- Solve connection problems: Sometimes your computer may connect to a Wi-Fi, but not you are still unable to connect to the internet with your browser. This issue normally arises when your DNS cache is outdated or corrupt. Clearing the DNS cache can resolve this issue.
How to Clear Local DNS Cache?
Flushing your DNS cache is dependent on the operating system you are using. In this tutorial, we’ll look at how to flush DNS cache on Windows, Mac, and Linux systems.
How to flush DNS cache on Windows XP, 7, Vista, 8, and 10?
If you are using any of the above Windows Operating Systems on your computer, follow the steps below to clear DNS cache.
Step 1: Click on Start or press the Windows logo key on your keyboard. Select the command prompt tool. If you are using Windows 8, you might need to type “command prompt” on the search bar.
Step 2: Click on it to launch the command prompt window.
Step 3: Now, you’ll need to type the following command inside the window:
Step 4: Now press Enter to execute the command. This will automatically flush the DNS cache and you’ll be greeted by a “Successfully flushed the DNS resolver cache” message. That’s it!
How to flush local DNS cache in Mac OS?
If you are using a Mac OS computer, follow the following steps.
Step 1: Press the Functions key F4. On the Launchpad’s search field, type terminal. Alternatively, you can go to Applications >> Utilities >> Terminal.
Step 2: Enter the following command to flush DNS cache if you are using Mac OS (Sierra, X El Capitan, X Mavericks, X Lion, or X Mountain Lion):
sudo killall -HUP mDNSResponder
The command is different if you are using other versions of Mac OS X.
- For Mac OS X Yosemite, for example, you’ll need to enter the following command:
sudo discoveryutil udnsflushcaches
- For Mac OS X Snow Leopard, insert the following command:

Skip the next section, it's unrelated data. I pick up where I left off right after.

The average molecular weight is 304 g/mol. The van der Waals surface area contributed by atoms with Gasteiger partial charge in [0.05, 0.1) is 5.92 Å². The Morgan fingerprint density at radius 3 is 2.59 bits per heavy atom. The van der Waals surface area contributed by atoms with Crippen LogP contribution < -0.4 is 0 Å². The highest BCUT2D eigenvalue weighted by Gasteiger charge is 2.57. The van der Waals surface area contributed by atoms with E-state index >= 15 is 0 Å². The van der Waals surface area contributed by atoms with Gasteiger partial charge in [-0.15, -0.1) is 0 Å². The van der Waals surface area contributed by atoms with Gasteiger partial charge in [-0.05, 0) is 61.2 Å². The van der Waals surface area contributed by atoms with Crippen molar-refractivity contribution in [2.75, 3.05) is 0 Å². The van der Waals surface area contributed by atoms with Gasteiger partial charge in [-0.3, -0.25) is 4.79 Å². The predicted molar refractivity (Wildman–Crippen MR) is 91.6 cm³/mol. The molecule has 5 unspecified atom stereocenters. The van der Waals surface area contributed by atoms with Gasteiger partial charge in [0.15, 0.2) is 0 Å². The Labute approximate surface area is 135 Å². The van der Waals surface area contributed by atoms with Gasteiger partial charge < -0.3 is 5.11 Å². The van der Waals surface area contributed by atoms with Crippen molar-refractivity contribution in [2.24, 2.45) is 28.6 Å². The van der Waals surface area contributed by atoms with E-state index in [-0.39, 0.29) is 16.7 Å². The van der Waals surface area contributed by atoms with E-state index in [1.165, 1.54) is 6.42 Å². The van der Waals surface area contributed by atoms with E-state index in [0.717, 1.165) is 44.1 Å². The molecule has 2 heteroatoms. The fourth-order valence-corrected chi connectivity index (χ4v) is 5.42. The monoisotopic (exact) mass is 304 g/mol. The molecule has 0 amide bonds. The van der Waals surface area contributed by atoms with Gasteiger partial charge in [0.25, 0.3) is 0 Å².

sudo dscacheutil -flushcache
- For Mac OS X leopard, enter the command below:
sudo lookupd -flushcache
How to flush local DNS cache in LINUX systems?
By default, most Linux distributions do not cache local DNS records like Windows and Mac OS X. However, you can check the official Linux website to know whether your distribution has such local DNS caching.
There are however, ways to flush the DNS cache in Linux with a DNS service like nscd (name service caching daemon). Follow the steps below.
Step 1: Press Ctrl + Alt +T to open your terminal.
Step 2: Restart the nscd by executing the following command:
sudo /etc/init.d/nscd restart
The command will clear DNS cache files in init.d subdirectory.
Most computer operating systems use DNS caching to store DNS information about every website you visit. While this is good in boosting network performance, the problem comes in when you decide to move your domain, experience connection issues, or when you suspect that your private information is at risk. When this happens, you might be prompted to clear your local DNS cache from time to time.
As you can see, clearing the DNS cache is super easy. We hope that this article was helpful to you.
Keep reading the article at Blog – MyThemeShop. The article was originally written by MyThemeShop Editorial Team on 2020-01-24 13:10:15.
The article was hand-picked and curated for you by the Editorial Team of WP Archives.